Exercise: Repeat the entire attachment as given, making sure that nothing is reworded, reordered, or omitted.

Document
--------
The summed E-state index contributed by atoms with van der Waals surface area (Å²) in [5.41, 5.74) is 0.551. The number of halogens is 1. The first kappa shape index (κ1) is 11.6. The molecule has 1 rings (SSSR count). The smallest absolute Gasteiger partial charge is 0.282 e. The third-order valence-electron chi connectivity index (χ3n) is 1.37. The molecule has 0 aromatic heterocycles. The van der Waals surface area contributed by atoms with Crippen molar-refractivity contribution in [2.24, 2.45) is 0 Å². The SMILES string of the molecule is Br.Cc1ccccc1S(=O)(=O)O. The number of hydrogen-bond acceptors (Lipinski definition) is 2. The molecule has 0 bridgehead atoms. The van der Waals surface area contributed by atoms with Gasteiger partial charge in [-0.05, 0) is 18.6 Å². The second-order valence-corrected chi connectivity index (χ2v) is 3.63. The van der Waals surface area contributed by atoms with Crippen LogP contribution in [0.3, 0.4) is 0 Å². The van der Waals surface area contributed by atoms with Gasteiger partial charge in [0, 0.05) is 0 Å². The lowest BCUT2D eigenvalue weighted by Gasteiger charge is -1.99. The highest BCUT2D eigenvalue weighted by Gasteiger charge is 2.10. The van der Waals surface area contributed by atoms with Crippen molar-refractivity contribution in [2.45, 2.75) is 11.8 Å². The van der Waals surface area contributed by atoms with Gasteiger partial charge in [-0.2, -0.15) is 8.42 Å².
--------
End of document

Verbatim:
The summed E-state index contributed by atoms with van der Waals surface area (Å²) in [5.41, 5.74) is 0.551. The number of halogens is 1. The first kappa shape index (κ1) is 11.6. The molecule has 1 rings (SSSR count). The smallest absolute Gasteiger partial charge is 0.282 e. The third-order valence-electron chi connectivity index (χ3n) is 1.37. The molecule has 0 aromatic heterocycles. The van der Waals surface area contributed by atoms with Crippen molar-refractivity contribution in [2.24, 2.45) is 0 Å². The SMILES string of the molecule is Br.Cc1ccccc1S(=O)(=O)O. The number of hydrogen-bond acceptors (Lipinski definition) is 2. The molecule has 0 bridgehead atoms. The van der Waals surface area contributed by atoms with Gasteiger partial charge in [-0.05, 0) is 18.6 Å². The second-order valence-corrected chi connectivity index (χ2v) is 3.63. The van der Waals surface area contributed by atoms with Crippen LogP contribution in [0.3, 0.4) is 0 Å². The van der Waals surface area contributed by atoms with Gasteiger partial charge in [0, 0.05) is 0 Å². The lowest BCUT2D eigenvalue weighted by Gasteiger charge is -1.99. The highest BCUT2D eigenvalue weighted by Gasteiger charge is 2.10. The van der Waals surface area contributed by atoms with Crippen molar-refractivity contribution in [2.45, 2.75) is 11.8 Å². The van der Waals surface area contributed by atoms with Gasteiger partial charge in [-0.2, -0.15) is 8.42 Å².